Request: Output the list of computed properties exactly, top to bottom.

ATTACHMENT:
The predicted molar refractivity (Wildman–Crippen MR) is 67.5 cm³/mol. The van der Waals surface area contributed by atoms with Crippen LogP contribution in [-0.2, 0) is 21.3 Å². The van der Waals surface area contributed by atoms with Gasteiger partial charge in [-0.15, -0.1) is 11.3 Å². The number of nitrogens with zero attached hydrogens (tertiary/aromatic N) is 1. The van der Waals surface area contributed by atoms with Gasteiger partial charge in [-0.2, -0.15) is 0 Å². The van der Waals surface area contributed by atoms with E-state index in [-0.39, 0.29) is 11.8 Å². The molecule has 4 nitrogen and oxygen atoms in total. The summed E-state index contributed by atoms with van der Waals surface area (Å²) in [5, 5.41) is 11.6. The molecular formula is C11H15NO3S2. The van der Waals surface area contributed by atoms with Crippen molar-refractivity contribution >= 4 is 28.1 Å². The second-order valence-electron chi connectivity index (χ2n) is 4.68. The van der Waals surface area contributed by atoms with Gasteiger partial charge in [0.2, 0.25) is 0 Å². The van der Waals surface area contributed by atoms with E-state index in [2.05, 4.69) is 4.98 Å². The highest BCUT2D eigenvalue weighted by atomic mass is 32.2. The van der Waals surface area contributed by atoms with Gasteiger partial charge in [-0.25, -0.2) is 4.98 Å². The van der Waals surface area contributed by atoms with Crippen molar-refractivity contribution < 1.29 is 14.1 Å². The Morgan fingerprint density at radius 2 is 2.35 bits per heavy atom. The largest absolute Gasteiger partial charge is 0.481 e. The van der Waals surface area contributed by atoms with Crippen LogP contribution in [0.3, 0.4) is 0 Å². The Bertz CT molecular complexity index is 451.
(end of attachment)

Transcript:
The predicted molar refractivity (Wildman–Crippen MR) is 67.5 cm³/mol. The van der Waals surface area contributed by atoms with Crippen LogP contribution in [-0.2, 0) is 21.3 Å². The van der Waals surface area contributed by atoms with Gasteiger partial charge in [-0.15, -0.1) is 11.3 Å². The number of nitrogens with zero attached hydrogens (tertiary/aromatic N) is 1. The van der Waals surface area contributed by atoms with Gasteiger partial charge in [-0.2, -0.15) is 0 Å². The van der Waals surface area contributed by atoms with E-state index in [-0.39, 0.29) is 11.8 Å². The molecule has 4 nitrogen and oxygen atoms in total. The summed E-state index contributed by atoms with van der Waals surface area (Å²) in [5, 5.41) is 11.6. The molecular formula is C11H15NO3S2. The van der Waals surface area contributed by atoms with Crippen molar-refractivity contribution >= 4 is 28.1 Å². The second-order valence-electron chi connectivity index (χ2n) is 4.68. The van der Waals surface area contributed by atoms with Gasteiger partial charge in [0.2, 0.25) is 0 Å². The van der Waals surface area contributed by atoms with E-state index in [2.05, 4.69) is 4.98 Å². The highest BCUT2D eigenvalue weighted by atomic mass is 32.2. The van der Waals surface area contributed by atoms with Gasteiger partial charge in [-0.25, -0.2) is 4.98 Å². The van der Waals surface area contributed by atoms with Crippen molar-refractivity contribution < 1.29 is 14.1 Å². The Morgan fingerprint density at radius 2 is 2.35 bits per heavy atom. The largest absolute Gasteiger partial charge is 0.481 e. The van der Waals surface area contributed by atoms with Crippen LogP contribution in [0.3, 0.4) is 0 Å². The Bertz CT molecular complexity index is 451.